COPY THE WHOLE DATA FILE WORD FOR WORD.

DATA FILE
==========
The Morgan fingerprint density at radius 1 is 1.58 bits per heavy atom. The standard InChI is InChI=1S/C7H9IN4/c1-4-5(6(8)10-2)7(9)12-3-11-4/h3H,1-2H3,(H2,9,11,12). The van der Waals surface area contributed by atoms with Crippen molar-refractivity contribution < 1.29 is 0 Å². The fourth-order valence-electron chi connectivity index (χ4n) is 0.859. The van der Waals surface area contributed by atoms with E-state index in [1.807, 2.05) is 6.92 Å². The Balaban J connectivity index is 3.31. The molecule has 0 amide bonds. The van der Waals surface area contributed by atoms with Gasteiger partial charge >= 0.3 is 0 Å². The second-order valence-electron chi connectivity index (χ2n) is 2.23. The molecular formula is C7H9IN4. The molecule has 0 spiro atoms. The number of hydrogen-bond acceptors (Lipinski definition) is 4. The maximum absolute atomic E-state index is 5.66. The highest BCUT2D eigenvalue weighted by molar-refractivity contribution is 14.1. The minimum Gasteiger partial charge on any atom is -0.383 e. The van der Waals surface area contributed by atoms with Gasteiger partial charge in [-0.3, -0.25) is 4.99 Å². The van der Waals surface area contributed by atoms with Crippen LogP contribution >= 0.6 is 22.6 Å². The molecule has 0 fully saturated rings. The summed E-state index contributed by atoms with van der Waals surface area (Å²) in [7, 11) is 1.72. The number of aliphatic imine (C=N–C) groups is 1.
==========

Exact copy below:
The Morgan fingerprint density at radius 1 is 1.58 bits per heavy atom. The standard InChI is InChI=1S/C7H9IN4/c1-4-5(6(8)10-2)7(9)12-3-11-4/h3H,1-2H3,(H2,9,11,12). The van der Waals surface area contributed by atoms with Crippen molar-refractivity contribution < 1.29 is 0 Å². The fourth-order valence-electron chi connectivity index (χ4n) is 0.859. The van der Waals surface area contributed by atoms with E-state index in [1.807, 2.05) is 6.92 Å². The Balaban J connectivity index is 3.31. The molecule has 0 amide bonds. The van der Waals surface area contributed by atoms with Gasteiger partial charge >= 0.3 is 0 Å². The second-order valence-electron chi connectivity index (χ2n) is 2.23. The molecular formula is C7H9IN4. The molecule has 0 spiro atoms. The number of hydrogen-bond acceptors (Lipinski definition) is 4. The maximum absolute atomic E-state index is 5.66. The highest BCUT2D eigenvalue weighted by molar-refractivity contribution is 14.1. The minimum Gasteiger partial charge on any atom is -0.383 e. The van der Waals surface area contributed by atoms with Gasteiger partial charge in [-0.3, -0.25) is 4.99 Å². The van der Waals surface area contributed by atoms with Crippen LogP contribution >= 0.6 is 22.6 Å². The molecule has 0 fully saturated rings. The summed E-state index contributed by atoms with van der Waals surface area (Å²) in [7, 11) is 1.72. The number of aliphatic imine (C=N–C) groups is 1.